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Archived: Private Property Legal Cases

Since its creation in 1977, MSLF has been one of the nation's leading centers fighting to ensure that property owners are accorded all rights guaranteed by the Constitution. MSLF defends property owners who cannot afford to fight back against government lawyers and environmental groups to protect their property rights. MSLF's litigation has helped to ensure the preservation of one of America's most valuable and valued freedoms--the right to own and use property.

Magni Keystone, LLC v. Summit County, Colorado

Legal Question:

Whether a county or municipality may deprive a property owner of all economical use of its property with impunity?

Plaintiffs:

Magni Keystone, LLC, a Minnesota limited liability company; VISIONBank, a North Dakota corporation

Defendants:

Summit County, Colorado; the Board of County Commissioners in the County of Summit; Dan Gibbs, Summit County Commissioner, District 1; Thomas C. Davidson, Summit County Commissioner, District 2; Karn Stiegelmeier, County Commissioner, District 3

Court:

Colorado State District Court for Summit County
Unknown.

Magni Keystone, LLC of Stillwater, Minnesota owns the Brown’s Cabin Property, undeveloped 4.348 acres of land adjacent to East Keystone Road and State Highway 6 at the entrance to the River Run Neighborhood with dramatic views of the Keystone Ski Area in Summit County in a prime residential location adjacent to retail shopping and services. 

Magni’s land is subject to the 1995 Keystone Resort Planned Unit Development (PUD), which is governed and enforced by Summit County as a recorded land use designation that encumbers the land, binding Magni and its successors or assigns.  The PUD as to Magni’s land limits use to “multi-family employee restricted units.  Not to exceed 100 actual employee restricted units.”  The PUD allows for density transfers within its boundaries but the transfers are so costly as to render them uneconomical.  The PUD also limits the pricing for employee restricted units; that is, the units may not be priced higher than 125% of a federally determined affordable rate.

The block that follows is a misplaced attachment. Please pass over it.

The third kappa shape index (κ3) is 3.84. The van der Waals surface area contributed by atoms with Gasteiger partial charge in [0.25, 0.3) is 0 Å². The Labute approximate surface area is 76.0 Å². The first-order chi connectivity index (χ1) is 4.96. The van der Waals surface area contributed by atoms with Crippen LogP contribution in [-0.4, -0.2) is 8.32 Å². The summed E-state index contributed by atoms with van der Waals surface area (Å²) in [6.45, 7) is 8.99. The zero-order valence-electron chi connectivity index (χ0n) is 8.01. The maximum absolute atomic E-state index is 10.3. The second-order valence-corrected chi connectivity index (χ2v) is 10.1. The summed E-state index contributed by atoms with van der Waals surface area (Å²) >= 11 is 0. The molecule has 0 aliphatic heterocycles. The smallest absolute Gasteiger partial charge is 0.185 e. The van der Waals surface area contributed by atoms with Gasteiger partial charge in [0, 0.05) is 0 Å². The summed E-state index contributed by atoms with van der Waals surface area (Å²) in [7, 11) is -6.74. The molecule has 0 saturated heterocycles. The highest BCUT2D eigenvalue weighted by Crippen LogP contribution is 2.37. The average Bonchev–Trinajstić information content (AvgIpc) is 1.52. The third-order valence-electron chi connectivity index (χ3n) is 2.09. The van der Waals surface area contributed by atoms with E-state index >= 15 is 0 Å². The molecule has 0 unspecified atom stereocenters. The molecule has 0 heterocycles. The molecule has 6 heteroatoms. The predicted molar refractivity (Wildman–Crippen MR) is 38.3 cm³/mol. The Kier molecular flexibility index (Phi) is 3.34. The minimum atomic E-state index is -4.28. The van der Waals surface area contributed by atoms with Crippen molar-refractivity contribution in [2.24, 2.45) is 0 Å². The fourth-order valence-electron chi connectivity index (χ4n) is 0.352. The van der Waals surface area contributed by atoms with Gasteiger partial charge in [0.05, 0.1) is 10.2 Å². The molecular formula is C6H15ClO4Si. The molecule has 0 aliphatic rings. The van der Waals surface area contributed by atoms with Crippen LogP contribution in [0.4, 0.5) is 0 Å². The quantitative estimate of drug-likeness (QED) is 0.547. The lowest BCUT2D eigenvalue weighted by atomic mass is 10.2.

Magni’s land is subject to Summit County’s Land Use and Development Code, which is legally binding and sets county-wide rules on development, modification of zoning designations, and the density credit transfer program.

On February 25, 2014, Magni sued Summit County and its officials for violating its rights—under the U.S. Constitution’s Fifth and Fourteenth Amendments and provisions of the Colorado Constitution—to use its property.  Magni alleged in its complaint filed in Colorado State District Court for Summit County that, although its property is in a prime residential location and is adjacent to retail shopping and services, Magni has been barred from developing the property.  Magni seeks declaratory and injunction relief from Summit County’s actions or in the alternative an award of just compensation for the unconstitutional taking of its property.

On March 20, 2014, Summit County filed a motion to dismiss Magni’s federal claims.  On April 10, 2014, Magni filed its response and on April 24, 2014, Summit County filed its reply.  On July 21, 2014, Magni filed its opening brief challenging Summit County’s decision as arbitrary and capricious.  On September 22, 2014, Summit County filed its answer and on October 14, 2014, Magni filed its reply.

No Status Updates
  • Landowner Urges Ruling Over County for Denying Property Rights

    Oct 14, 2014
    A Minnesota company that owns valuable residential property in Keystone, Colorado but is barred from using the land today urged a Colorado state court to rule in its favor over Summit County and its officials for violating its rights—under the U.S. Constitution’s Fifth and Fourteenth Amendments and parts of the Colorado Constitution—to use its property.
  • Landowner Sues County for Denying Property Rights

    Feb 25, 2014
    A Minnesota company that owns valuable residential property in Keystone, Colorado but has been barred from using the land today sued Summit County and its officials for violating its rights—under the U.S. Constitution’s Fifth and Fourteenth Amendments and provisions of the Colorado Constitution—to use its property.


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